I want to give a shout-out to people who, over the last couple of months, have felt harried, desperate, confounded and fulfilled. These are the “statetographers,” my new word for people who facilitate the annual expression of a leader’s internal vision to a wider audience. Others might call you “speechwriters,” but your craft and calling are far more nuanced than that.
While we’re at it, let’s coin a new genre: “stateography,” the practice and science of creating “state-ofs,” whether your product is a State of the Union, State of the State or any other stately update on how things are going in your government or organization. Believe me, this will help you explain your work to your in-laws and, perhaps, allow them to forgive your presence at holiday and family events.
Last week I watched our President deliver his message to Congress, and I watched my Governor address the General Assembly. Both of these executives face legislatures of the opposite party, so finding ideas that will bridge differences…and the right way to say them… is no walk in the park. They call in the statetographers.
I’ve had the past privilege of contributing to gubernatorial statements, and the further, current pleasure of helping pull together our City Manager’s State-of-the-City message. Creating a state-of is a unique learning opportunity and it’s a skill that transfers well from one organization to another. As long as there are leaders, there will be state-ofs. Just remember these tips.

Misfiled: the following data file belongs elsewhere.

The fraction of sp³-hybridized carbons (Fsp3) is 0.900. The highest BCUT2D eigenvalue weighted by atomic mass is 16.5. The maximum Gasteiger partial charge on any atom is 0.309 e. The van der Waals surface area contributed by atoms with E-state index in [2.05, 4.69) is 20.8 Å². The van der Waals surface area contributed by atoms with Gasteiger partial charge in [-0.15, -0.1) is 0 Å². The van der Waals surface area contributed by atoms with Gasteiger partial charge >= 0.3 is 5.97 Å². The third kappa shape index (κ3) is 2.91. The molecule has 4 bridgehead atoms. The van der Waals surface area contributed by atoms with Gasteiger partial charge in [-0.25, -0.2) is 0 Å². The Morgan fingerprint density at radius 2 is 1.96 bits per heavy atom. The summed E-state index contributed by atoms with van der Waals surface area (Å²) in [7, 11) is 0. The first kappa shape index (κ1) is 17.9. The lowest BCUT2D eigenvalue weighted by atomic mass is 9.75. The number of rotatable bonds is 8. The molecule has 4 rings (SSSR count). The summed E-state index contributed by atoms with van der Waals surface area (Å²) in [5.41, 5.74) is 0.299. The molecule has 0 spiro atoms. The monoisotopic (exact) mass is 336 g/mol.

A leader’s first state-of tends to be the most visionary and, in some ways, the most fun. There is the challenge of “the new” without the baggage of “the old.” That said, without a reference to the past…without the context that justifies new directions…the state-of would be a hollow shell.
The stateographer absolutely MUST know the cadence and range of the leader’s speaking voice. Inaccessible language is not the true voice of the grassroots populist, for example. If you’re asked to put the words to paper, don’t start until you get to listen to the leader in a variety of settings.
You will be part of an advisory team, and this is where the novice stateographer may start to wilt. You’re at the table because of your word gifts, but you’re also keeping track of advice and input coming from attorneys, budgeteers, operations folks and other advisors. They’re talking (sometimes all at once) and laying out the facts on which the state-of will rest.
“Yikes!” you think. “What are they doing to my precious ideas?!”
Keep calm and do not let your ego reduce your effectiveness. You are there to weave the threads into a strong fabric.
The general state-of template:
- Packs the punch in the first couple of minutes, akin to writing the first two paragraphs of a news story;
- Makes the case in the middle, where experienced reporters, policy types, analysts, historians and special interests like to focus; and
- Closes well.
Closing is an art. Step back from this when you’re weary and return when you’ve had time to disengage and refresh. I have found some of my sternest challenges in final paragraphs, but I also feel rewarded when all the pieces are wired together…when a leader’s really good thought resolves to a pleasing, poetic end. Such is the life and calling of a stateographer.
Toni Messina is part of the GovLoop Featured Blogger program, where we feature blog posts by government voices from all across the country (and world!). To see more Featured Blogger posts, click here.